This was the highlight of the collection for me; I would be delighted if there was a complete volume of nothing but Liw Osfeo edifications.

  1. There were a lot of other pleasures to be had in the collection.

I must admit that I don’t understand the attraction of stories about life on Mars now that we have a pretty good idea that if it did exist it likely never became more complex than amoebas. Nonetheless, “Ugly Duckling,” in which an anthropologist tries to learn something about an extinct Martian race before their homes are demolished was well realized and maintained my interest.

“Go Tell the Phoenicians,” is a typical story of human beings trying to understand the strange ways of an alien culture. But it is a highly original, very enjoyable typical story of human beings trying to understand the strange ways of an alien culture.

Short short stories are an art in themselves: how few words do you require to relate something meaningful? “The Hat Thing” is only two and a half pages long, but it’s amusing and clever.

The Not So Good

  1. The title page of Devil or Angel proclaims that it contains “old-style science fiction and fantasy tales.” What does this mean? Well, in the introduction, Hughes expands on this: “One quality [the stories] do share, I think, is that they draw on their inspiration from the science fiction and fantasy I used to read as a teenager back in the 1960s – works that were mostly written in the 1950s…”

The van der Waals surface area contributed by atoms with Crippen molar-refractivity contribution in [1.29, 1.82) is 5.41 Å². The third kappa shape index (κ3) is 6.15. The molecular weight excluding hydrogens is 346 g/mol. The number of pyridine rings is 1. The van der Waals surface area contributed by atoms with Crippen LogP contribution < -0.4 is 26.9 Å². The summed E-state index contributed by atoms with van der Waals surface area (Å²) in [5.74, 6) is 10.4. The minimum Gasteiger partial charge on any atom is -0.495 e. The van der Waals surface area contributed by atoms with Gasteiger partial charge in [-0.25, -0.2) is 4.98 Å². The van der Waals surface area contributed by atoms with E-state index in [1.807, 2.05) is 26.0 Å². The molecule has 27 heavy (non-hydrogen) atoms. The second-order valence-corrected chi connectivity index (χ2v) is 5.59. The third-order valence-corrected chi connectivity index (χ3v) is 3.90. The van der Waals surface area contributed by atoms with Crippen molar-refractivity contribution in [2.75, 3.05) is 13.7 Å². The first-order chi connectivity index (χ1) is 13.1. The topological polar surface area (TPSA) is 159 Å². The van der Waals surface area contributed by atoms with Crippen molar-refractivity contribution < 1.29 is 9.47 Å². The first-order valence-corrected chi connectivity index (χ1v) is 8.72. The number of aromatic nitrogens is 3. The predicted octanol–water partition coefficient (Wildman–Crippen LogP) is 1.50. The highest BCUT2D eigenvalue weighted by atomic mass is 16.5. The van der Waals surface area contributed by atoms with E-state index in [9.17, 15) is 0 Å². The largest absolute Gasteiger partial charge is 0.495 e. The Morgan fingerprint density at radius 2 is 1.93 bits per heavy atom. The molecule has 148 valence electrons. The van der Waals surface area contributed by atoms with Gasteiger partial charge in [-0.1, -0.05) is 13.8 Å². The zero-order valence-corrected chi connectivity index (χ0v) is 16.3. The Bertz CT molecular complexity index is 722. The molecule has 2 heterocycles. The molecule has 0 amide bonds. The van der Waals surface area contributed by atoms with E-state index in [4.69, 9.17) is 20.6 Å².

Hughes takes it as self-evident that his reader will recognize the positive qualities in the fiction he is trying to emulate, so much so that he does not feel the need to elaborate on them in the introduction. I wish he had. A lot of the science fiction and fantasy from that period was ridiculously sexist (a holdover from the pulp magazines of the 1930s and 1940s that featured scantily clad women being rescued from aliens by muscle-bound men). It was also almost entirely white and, arguably, pro-imperialist. In short, it contained a lot of baggage that would not be acceptable to many modern readers.

This is not to suggest that Hughes had a responsibility to defend the style of speculative fiction he wanted to write against these charges. What I am suggesting is that, had he simply discussed what he had admired about the fiction that served as his model, he would have quieted the alarm bells that went off in my head before I had even read a single story.

  1. Unlike a novel, a short story does not allow you to develop characters in great depth. However, the solution to this creative challenge is not to delve into stereotypes, as Hughes does in the title story of the collection, Devil or Angel.

The lead singer of a rock band who is deeply into sex, drugs and alcohol. A gold-digging woman who latches on to him who just happens to be blond. Yes, there is often truth in stereotypes; however, it is only a small part of the more complex truth that is a fully realized human being. In any case, we’ve seen types like these so often that they have become trite, even if they appear in an original take on the afterlife.